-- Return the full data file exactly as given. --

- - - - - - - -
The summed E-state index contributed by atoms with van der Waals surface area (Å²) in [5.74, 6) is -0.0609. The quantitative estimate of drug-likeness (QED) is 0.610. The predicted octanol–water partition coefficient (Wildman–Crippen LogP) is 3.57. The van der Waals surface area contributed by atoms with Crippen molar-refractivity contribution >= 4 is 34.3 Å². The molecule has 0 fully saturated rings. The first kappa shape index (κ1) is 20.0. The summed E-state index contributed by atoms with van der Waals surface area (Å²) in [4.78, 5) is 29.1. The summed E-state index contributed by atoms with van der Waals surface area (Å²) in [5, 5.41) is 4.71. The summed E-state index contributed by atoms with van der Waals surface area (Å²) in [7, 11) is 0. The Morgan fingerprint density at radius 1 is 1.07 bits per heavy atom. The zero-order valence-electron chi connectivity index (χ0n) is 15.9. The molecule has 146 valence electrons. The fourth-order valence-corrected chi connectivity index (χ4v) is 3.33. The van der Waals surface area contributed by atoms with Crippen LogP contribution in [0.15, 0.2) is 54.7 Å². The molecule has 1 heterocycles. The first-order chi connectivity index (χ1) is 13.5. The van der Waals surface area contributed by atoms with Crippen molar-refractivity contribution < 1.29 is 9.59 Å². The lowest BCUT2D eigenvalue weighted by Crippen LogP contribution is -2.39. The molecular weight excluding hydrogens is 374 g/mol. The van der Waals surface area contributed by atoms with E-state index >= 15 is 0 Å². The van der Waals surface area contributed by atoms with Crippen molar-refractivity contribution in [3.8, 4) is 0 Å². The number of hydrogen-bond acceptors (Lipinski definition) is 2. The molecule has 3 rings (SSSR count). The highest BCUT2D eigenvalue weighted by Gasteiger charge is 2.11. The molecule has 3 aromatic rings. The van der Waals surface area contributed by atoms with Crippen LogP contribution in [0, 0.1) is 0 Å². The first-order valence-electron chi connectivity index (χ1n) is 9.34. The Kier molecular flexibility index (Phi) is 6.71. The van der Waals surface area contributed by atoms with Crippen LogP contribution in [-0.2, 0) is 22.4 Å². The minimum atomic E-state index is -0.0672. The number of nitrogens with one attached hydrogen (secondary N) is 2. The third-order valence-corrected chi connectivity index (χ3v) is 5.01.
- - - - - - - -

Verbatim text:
The summed E-state index contributed by atoms with van der Waals surface area (Å²) in [5.74, 6) is -0.0609. The quantitative estimate of drug-likeness (QED) is 0.610. The predicted octanol–water partition coefficient (Wildman–Crippen LogP) is 3.57. The van der Waals surface area contributed by atoms with Crippen molar-refractivity contribution >= 4 is 34.3 Å². The molecule has 0 fully saturated rings. The first kappa shape index (κ1) is 20.0. The summed E-state index contributed by atoms with van der Waals surface area (Å²) in [4.78, 5) is 29.1. The summed E-state index contributed by atoms with van der Waals surface area (Å²) in [5, 5.41) is 4.71. The summed E-state index contributed by atoms with van der Waals surface area (Å²) in [7, 11) is 0. The Morgan fingerprint density at radius 1 is 1.07 bits per heavy atom. The zero-order valence-electron chi connectivity index (χ0n) is 15.9. The molecule has 146 valence electrons. The fourth-order valence-corrected chi connectivity index (χ4v) is 3.33. The van der Waals surface area contributed by atoms with Crippen LogP contribution in [0.15, 0.2) is 54.7 Å². The molecule has 1 heterocycles. The first-order chi connectivity index (χ1) is 13.5. The van der Waals surface area contributed by atoms with Crippen molar-refractivity contribution < 1.29 is 9.59 Å². The lowest BCUT2D eigenvalue weighted by Crippen LogP contribution is -2.39. The molecular weight excluding hydrogens is 374 g/mol. The van der Waals surface area contributed by atoms with E-state index >= 15 is 0 Å². The van der Waals surface area contributed by atoms with Crippen molar-refractivity contribution in [3.8, 4) is 0 Å². The number of hydrogen-bond acceptors (Lipinski definition) is 2. The molecule has 3 rings (SSSR count). The highest BCUT2D eigenvalue weighted by Gasteiger charge is 2.11. The molecule has 3 aromatic rings. The van der Waals surface area contributed by atoms with Crippen LogP contribution in [0, 0.1) is 0 Å². The first-order valence-electron chi connectivity index (χ1n) is 9.34. The Kier molecular flexibility index (Phi) is 6.71. The van der Waals surface area contributed by atoms with Crippen LogP contribution in [-0.2, 0) is 22.4 Å². The minimum atomic E-state index is -0.0672. The number of nitrogens with one attached hydrogen (secondary N) is 2. The third-order valence-corrected chi connectivity index (χ3v) is 5.01.